Blues and jazz music often get lumped together in great chunks of the collective listening ear. And since blues and jazz (or jass as it was originally spelled) appear to have African-American roots, and seem to have arrived at close to the same period in musical history, maybe this association is justified. And just as jazz has progressed and changed with the times, so has the blues.
No longer does a major record label pull an itinerant, black street performer into a nearly vacant room with a chair and a recording device, record a few sides, pay him a small sum and put him back on the street. The blues, like any other music form, has reached the 21st century.
The Blues Bar, a blues music program heard on Mondays from 10 a.m. to 2 p.m. strives to mix up all the styles of recorded blues of the last 80+ years into four hours a week. Various blues styles heard on any given show may include pre-WWII country blues, early urban blues, Piedmont style, gospel, post WWII urban blues, West Coast swing, British blues/rock, modern day acoustic and electric blues, blues/fill-in-the-blank fusion (just to name a few).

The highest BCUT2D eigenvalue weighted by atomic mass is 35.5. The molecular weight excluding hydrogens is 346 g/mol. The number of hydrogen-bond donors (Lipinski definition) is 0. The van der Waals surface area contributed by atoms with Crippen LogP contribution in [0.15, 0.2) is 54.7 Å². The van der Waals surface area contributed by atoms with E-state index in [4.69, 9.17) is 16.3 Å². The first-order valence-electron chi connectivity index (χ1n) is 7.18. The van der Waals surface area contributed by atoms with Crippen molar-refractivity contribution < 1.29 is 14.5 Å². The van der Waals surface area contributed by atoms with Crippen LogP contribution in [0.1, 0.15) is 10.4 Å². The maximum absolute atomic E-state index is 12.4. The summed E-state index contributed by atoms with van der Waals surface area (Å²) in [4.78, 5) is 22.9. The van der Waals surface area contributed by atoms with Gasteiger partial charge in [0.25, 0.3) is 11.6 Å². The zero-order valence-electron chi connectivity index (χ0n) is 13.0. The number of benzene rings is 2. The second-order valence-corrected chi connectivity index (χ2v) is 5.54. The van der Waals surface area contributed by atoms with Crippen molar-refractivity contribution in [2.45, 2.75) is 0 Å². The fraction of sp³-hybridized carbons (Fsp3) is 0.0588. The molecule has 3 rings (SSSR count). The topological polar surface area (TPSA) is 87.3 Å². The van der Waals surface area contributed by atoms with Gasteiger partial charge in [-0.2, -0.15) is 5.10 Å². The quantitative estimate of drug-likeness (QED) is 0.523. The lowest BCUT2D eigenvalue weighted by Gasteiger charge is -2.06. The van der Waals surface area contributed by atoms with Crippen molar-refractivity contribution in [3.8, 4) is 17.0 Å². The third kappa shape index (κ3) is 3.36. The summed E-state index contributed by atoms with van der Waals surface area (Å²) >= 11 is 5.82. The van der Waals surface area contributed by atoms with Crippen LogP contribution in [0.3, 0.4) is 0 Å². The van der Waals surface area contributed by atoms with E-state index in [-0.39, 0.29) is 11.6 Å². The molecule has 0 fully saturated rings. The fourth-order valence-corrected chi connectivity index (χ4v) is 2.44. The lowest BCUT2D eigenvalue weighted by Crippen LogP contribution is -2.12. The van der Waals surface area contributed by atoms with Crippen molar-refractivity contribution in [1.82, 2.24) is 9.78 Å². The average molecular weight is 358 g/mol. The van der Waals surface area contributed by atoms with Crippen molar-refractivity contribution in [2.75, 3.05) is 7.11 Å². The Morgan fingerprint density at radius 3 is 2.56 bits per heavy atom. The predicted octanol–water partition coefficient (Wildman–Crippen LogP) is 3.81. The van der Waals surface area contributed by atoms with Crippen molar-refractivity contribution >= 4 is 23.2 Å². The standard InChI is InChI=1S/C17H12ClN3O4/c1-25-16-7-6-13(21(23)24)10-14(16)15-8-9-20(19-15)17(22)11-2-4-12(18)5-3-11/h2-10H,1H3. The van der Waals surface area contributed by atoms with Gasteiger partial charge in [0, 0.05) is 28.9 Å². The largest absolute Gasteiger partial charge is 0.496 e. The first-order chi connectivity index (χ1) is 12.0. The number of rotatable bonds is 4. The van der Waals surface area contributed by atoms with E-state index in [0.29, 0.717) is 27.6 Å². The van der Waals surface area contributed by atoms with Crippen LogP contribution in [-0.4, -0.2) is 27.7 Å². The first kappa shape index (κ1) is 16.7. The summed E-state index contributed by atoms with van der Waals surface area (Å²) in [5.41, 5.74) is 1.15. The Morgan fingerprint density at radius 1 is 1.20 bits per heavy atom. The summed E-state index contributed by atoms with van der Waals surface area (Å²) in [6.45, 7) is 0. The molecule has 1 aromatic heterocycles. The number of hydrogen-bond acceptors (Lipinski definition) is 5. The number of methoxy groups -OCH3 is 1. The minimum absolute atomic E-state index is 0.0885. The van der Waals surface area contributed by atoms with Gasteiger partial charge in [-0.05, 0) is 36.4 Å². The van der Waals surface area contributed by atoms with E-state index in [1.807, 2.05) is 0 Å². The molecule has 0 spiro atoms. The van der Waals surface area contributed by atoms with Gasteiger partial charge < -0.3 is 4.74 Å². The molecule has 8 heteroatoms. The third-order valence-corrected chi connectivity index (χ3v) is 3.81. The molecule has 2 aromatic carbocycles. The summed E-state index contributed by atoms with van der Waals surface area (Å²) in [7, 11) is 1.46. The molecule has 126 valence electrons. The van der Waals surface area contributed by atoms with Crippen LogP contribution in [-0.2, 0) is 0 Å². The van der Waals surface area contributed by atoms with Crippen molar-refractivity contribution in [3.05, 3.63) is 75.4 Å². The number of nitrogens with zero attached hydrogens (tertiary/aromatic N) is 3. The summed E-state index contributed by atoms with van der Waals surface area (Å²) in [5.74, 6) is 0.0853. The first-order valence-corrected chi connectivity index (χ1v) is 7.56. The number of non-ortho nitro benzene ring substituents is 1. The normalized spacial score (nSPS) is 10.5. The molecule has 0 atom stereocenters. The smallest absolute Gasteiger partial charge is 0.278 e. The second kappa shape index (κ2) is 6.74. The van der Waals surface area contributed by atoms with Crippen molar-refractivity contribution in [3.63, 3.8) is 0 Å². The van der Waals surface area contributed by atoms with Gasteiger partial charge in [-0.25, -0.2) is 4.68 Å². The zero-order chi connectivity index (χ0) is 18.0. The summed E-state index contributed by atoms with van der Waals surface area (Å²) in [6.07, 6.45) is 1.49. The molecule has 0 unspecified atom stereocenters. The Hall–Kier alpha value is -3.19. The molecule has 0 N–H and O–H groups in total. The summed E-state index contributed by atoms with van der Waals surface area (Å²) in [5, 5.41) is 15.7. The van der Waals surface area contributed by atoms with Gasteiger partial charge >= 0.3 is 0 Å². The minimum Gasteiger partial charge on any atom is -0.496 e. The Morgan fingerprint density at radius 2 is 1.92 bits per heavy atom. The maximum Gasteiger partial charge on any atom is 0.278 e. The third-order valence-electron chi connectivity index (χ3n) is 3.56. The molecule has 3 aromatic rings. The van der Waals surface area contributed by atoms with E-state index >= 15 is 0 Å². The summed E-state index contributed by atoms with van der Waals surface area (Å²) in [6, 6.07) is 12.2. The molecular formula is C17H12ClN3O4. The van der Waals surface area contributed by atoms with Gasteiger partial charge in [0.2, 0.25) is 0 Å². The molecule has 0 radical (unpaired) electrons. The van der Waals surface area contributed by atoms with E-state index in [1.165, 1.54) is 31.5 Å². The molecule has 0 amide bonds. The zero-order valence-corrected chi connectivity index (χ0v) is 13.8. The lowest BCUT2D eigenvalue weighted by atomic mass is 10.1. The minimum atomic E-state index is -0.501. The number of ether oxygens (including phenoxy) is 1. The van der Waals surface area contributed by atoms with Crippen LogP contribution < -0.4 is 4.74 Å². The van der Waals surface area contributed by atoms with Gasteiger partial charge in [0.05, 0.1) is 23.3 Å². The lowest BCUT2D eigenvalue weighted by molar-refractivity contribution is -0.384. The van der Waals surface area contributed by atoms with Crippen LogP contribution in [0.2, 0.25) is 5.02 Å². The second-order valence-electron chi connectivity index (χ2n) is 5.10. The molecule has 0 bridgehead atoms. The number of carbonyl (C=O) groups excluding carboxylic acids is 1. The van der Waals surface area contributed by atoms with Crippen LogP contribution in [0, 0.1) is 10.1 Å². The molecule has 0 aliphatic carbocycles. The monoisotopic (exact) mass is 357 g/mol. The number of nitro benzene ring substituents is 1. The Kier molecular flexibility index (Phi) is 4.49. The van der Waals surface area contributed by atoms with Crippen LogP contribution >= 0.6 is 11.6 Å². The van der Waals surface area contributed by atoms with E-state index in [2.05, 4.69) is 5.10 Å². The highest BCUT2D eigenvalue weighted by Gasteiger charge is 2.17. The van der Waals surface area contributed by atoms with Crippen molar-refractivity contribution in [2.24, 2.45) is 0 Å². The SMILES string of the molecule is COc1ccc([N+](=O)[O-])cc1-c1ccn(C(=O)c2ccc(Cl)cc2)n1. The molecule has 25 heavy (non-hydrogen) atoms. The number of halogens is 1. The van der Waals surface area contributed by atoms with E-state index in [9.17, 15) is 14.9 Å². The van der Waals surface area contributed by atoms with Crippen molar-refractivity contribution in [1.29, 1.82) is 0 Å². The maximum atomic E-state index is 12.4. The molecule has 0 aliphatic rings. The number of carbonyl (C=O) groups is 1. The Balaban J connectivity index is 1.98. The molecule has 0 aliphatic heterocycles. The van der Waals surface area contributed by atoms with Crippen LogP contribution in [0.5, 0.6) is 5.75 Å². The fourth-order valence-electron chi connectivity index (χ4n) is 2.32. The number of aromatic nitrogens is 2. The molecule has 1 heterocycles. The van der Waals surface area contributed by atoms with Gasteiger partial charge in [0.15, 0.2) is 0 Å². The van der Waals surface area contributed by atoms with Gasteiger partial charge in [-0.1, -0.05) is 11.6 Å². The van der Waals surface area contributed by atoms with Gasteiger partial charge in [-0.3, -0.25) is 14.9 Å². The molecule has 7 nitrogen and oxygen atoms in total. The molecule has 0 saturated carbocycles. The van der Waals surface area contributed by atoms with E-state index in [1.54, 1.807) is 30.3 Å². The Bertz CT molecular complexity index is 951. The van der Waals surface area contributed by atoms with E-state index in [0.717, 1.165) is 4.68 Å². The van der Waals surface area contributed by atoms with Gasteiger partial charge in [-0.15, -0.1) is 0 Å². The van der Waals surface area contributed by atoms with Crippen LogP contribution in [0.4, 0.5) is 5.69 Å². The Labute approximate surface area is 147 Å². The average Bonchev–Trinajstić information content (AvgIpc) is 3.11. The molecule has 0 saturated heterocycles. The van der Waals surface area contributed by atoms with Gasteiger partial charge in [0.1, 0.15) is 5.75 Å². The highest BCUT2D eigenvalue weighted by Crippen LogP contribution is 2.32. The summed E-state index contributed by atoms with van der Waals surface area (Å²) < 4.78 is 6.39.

In addition to recorded blues, your host, John Goldfarb offers ticket giveaways to blues shows at various venues in the Bay Area. He also presents a Blues Concert Calendar at about 12:35 p.m. that notes blues musical acts coming to the Bay Area. From time to time you can hear John Goldfarb converse with some of those blues musicians coming through town. And who knows? You might hear that musician perform live right in the KFJC studio.
The beer brewing industry has expanded its possibilities over the last half-century. Remember when a few brands of lagers and ales were available at your local liquor store or bar? Well today, those same store shelves and bar taps are loaded to the gills with stouts, bocks, lites, wheat, honey, black-and-tans, malts and related beers. Like the other bars, the Blues Bar's taps are filled and plentiful and available to you through KFJC 89.7, your Sauce for Sound.